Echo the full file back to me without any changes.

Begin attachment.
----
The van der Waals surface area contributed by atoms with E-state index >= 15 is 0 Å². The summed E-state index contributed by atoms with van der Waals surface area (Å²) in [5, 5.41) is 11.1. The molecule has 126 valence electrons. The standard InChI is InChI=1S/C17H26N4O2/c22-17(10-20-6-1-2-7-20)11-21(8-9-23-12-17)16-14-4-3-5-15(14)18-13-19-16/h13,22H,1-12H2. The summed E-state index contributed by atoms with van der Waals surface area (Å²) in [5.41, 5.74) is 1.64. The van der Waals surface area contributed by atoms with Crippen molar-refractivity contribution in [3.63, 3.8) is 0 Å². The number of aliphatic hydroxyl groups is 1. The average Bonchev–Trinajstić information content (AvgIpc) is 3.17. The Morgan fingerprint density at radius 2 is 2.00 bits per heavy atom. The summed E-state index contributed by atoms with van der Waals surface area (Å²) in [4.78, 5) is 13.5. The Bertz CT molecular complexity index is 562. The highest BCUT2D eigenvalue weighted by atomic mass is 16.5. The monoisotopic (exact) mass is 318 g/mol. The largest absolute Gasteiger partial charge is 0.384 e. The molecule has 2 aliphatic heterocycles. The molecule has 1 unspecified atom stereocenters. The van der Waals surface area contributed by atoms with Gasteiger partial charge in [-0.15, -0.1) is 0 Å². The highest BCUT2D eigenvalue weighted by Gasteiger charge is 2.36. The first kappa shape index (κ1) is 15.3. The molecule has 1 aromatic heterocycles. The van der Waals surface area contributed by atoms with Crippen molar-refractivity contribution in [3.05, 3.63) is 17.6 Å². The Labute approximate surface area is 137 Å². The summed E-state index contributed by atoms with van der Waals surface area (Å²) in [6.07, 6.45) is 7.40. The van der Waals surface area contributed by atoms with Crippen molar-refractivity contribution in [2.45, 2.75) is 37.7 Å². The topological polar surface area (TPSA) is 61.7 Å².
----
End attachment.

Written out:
The van der Waals surface area contributed by atoms with E-state index >= 15 is 0 Å². The summed E-state index contributed by atoms with van der Waals surface area (Å²) in [5, 5.41) is 11.1. The molecule has 126 valence electrons. The standard InChI is InChI=1S/C17H26N4O2/c22-17(10-20-6-1-2-7-20)11-21(8-9-23-12-17)16-14-4-3-5-15(14)18-13-19-16/h13,22H,1-12H2. The summed E-state index contributed by atoms with van der Waals surface area (Å²) in [5.41, 5.74) is 1.64. The van der Waals surface area contributed by atoms with Crippen molar-refractivity contribution in [3.63, 3.8) is 0 Å². The number of aliphatic hydroxyl groups is 1. The average Bonchev–Trinajstić information content (AvgIpc) is 3.17. The Morgan fingerprint density at radius 2 is 2.00 bits per heavy atom. The summed E-state index contributed by atoms with van der Waals surface area (Å²) in [4.78, 5) is 13.5. The Bertz CT molecular complexity index is 562. The highest BCUT2D eigenvalue weighted by atomic mass is 16.5. The monoisotopic (exact) mass is 318 g/mol. The largest absolute Gasteiger partial charge is 0.384 e. The molecule has 2 aliphatic heterocycles. The molecule has 1 unspecified atom stereocenters. The van der Waals surface area contributed by atoms with Gasteiger partial charge in [-0.15, -0.1) is 0 Å². The highest BCUT2D eigenvalue weighted by Gasteiger charge is 2.36. The first kappa shape index (κ1) is 15.3. The molecule has 1 aromatic heterocycles. The van der Waals surface area contributed by atoms with Crippen molar-refractivity contribution in [3.05, 3.63) is 17.6 Å². The Labute approximate surface area is 137 Å². The summed E-state index contributed by atoms with van der Waals surface area (Å²) in [6.07, 6.45) is 7.40. The van der Waals surface area contributed by atoms with Crippen molar-refractivity contribution in [2.45, 2.75) is 37.7 Å². The topological polar surface area (TPSA) is 61.7 Å².